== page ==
The Blueprint for Rural Health campaign to relocate the University of Kansas School of Medicine–Salina Campus to downtown Salina has surpassed $6.3 million of its $7.5 million goal.
This total includes a $2 million grant from the Dane G. Hansen Foundation received last week as the campaign’s largest gift.
“The silent phase of the campaign has gone exceedingly well,” said Tom Martin, executive director of the Salina Regional Health Foundation. “People are genuinely excited about this project and what it means to our community and the rural medically underserved areas of Kansas.
“But from my past experience, the final stages of a campaign are often the most challenging,” Martin said. “Our work is still cut out for us and we need donors to continue to step forward. I would envision that we will be working to meet our goal for some extended period of time.”
In May the Salina Regional Health Foundation purchased a former bank building at 138 N. Santa Fe Ave. to be the future home for the KU-Salina Campus and launched the $7.5 million Blueprint for Rural Health campaign to renovate, furnish and equip the building and create an endowment for its future maintenance.
Donnie Marrs with DMA Architects, Salina, is providing architectural services for the project. Bids will be opened August 25 for interior demolition and asbestos abatement at the bank facility. Interior demolition work will likely go through the end of the year. After a finalization of plans, reconstruction efforts are scheduled to start in the spring of 2017. Completion of the project is slated for June 2018 to greet the incoming class of 2022.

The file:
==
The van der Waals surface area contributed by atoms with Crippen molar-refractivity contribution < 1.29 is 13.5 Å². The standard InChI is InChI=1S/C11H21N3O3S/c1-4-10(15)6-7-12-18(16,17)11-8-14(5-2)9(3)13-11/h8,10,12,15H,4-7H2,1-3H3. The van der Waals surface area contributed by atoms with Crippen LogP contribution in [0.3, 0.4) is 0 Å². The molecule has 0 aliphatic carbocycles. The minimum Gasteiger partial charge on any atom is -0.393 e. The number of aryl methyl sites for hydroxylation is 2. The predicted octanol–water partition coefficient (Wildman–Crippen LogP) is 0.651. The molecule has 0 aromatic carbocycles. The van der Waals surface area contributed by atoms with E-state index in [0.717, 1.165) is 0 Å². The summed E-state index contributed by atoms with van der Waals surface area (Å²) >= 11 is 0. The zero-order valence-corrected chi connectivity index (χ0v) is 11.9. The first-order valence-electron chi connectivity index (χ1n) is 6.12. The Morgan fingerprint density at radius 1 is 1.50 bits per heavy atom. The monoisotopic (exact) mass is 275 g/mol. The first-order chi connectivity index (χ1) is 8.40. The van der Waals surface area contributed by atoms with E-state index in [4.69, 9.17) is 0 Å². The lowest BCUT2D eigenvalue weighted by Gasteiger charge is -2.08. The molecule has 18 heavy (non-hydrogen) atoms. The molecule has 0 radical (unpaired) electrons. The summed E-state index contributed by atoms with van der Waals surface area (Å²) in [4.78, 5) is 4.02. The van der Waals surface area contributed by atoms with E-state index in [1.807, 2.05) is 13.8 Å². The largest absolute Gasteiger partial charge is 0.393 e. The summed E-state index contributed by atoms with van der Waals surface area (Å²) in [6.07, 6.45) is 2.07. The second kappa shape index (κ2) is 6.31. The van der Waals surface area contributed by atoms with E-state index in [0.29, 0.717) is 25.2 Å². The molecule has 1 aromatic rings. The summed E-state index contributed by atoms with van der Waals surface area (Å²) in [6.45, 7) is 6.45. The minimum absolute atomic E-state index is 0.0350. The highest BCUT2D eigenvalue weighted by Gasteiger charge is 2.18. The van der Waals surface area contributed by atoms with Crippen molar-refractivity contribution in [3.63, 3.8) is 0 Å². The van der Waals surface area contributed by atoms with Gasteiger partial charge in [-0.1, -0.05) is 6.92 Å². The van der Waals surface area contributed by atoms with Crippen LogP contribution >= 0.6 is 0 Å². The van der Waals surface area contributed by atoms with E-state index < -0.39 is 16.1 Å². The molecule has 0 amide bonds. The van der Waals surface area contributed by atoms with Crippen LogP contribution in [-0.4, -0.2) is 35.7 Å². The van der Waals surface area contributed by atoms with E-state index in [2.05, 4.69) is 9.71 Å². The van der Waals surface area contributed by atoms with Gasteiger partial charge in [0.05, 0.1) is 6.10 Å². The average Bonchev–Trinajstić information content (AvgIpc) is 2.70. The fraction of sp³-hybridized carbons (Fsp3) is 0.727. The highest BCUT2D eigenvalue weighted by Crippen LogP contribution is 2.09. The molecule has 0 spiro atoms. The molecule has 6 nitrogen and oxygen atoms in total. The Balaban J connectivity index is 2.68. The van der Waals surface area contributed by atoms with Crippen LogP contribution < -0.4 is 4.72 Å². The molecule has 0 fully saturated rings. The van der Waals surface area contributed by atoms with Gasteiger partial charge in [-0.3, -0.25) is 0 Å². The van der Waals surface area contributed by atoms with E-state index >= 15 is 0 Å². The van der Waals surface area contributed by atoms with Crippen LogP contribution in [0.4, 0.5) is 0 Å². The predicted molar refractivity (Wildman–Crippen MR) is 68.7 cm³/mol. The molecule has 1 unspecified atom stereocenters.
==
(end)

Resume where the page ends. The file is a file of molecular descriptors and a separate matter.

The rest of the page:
The new facility will provide 40,251 square feet of space, which more than doubles the current campus space in the Braddick Building at Salina Regional Health Center. The larger facility will better accommodate curriculum changes that call for more small group work and allow the possibility of current class sizes to expand from eight students per year to 16 students per year.
The KU–Salina Campus opened its doors in July 2011 with the mission of providing students a quality medical education in a rural setting with hope that they might one day practice in rural Kansas. The program remains the smallest four-year allopathic medical school in North America in respect to class size and community setting. Several graduates from the first two classes have indicated they plan to open a practice in rural Kansas after residency training is complete.
With construction underway for a new medical school campus in Kansas City and renovations underway at the medical school campus in Wichita, a new campus in Salina will allow it to remain competitive in the future.
“We want to continue to compete for the best and brightest students,” said William Cathcart-Rake, M.D., dean of KU School of Medicine–Salina. “We believe we have the processes in place and have developed a unique learning environment that allows us to be competitive with any other medical school campus. However, we want to continue to offer facilities that reach that measure. A new, larger facility also allows us the opportunity for growth in the future.”
Gifts to the Blueprint for Rural Health campaign can be made through the Salina Regional Health Foundation or the KU Endowment Association. Pledges can be made over three years and are tax deductible. Contact Tom Martin for more information or to give through the Salina Regional Health Foundation by calling (785) 452-6088.